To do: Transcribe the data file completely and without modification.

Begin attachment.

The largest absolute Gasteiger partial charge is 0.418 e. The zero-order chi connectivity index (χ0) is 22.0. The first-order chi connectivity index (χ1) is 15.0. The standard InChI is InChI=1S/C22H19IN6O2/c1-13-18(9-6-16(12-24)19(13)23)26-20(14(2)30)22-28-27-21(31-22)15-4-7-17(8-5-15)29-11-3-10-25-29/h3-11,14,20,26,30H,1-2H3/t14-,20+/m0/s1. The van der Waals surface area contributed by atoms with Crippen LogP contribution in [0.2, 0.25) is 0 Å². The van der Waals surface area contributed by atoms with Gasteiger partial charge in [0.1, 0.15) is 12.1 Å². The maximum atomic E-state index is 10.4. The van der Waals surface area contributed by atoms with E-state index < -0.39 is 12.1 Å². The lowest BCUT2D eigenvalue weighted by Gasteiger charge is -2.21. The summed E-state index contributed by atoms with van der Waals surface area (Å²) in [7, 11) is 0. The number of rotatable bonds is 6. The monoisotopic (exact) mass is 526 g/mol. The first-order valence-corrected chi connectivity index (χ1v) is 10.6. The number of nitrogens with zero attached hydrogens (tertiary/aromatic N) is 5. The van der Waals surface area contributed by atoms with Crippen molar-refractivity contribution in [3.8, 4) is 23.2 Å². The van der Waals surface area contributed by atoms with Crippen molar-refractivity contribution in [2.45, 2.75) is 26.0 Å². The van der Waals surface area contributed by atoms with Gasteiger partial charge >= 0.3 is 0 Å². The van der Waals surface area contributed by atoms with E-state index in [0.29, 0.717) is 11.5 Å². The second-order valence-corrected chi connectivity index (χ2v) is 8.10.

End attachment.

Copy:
The largest absolute Gasteiger partial charge is 0.418 e. The zero-order chi connectivity index (χ0) is 22.0. The first-order chi connectivity index (χ1) is 15.0. The standard InChI is InChI=1S/C22H19IN6O2/c1-13-18(9-6-16(12-24)19(13)23)26-20(14(2)30)22-28-27-21(31-22)15-4-7-17(8-5-15)29-11-3-10-25-29/h3-11,14,20,26,30H,1-2H3/t14-,20+/m0/s1. The van der Waals surface area contributed by atoms with Crippen LogP contribution in [0.2, 0.25) is 0 Å². The van der Waals surface area contributed by atoms with Gasteiger partial charge in [0.1, 0.15) is 12.1 Å². The maximum atomic E-state index is 10.4. The van der Waals surface area contributed by atoms with E-state index < -0.39 is 12.1 Å². The lowest BCUT2D eigenvalue weighted by Gasteiger charge is -2.21. The summed E-state index contributed by atoms with van der Waals surface area (Å²) in [7, 11) is 0. The number of rotatable bonds is 6. The monoisotopic (exact) mass is 526 g/mol. The first-order valence-corrected chi connectivity index (χ1v) is 10.6. The number of nitrogens with zero attached hydrogens (tertiary/aromatic N) is 5. The van der Waals surface area contributed by atoms with Crippen molar-refractivity contribution in [3.8, 4) is 23.2 Å². The van der Waals surface area contributed by atoms with Crippen molar-refractivity contribution in [2.45, 2.75) is 26.0 Å². The van der Waals surface area contributed by atoms with Gasteiger partial charge >= 0.3 is 0 Å². The van der Waals surface area contributed by atoms with E-state index in [0.29, 0.717) is 11.5 Å². The second-order valence-corrected chi connectivity index (χ2v) is 8.10.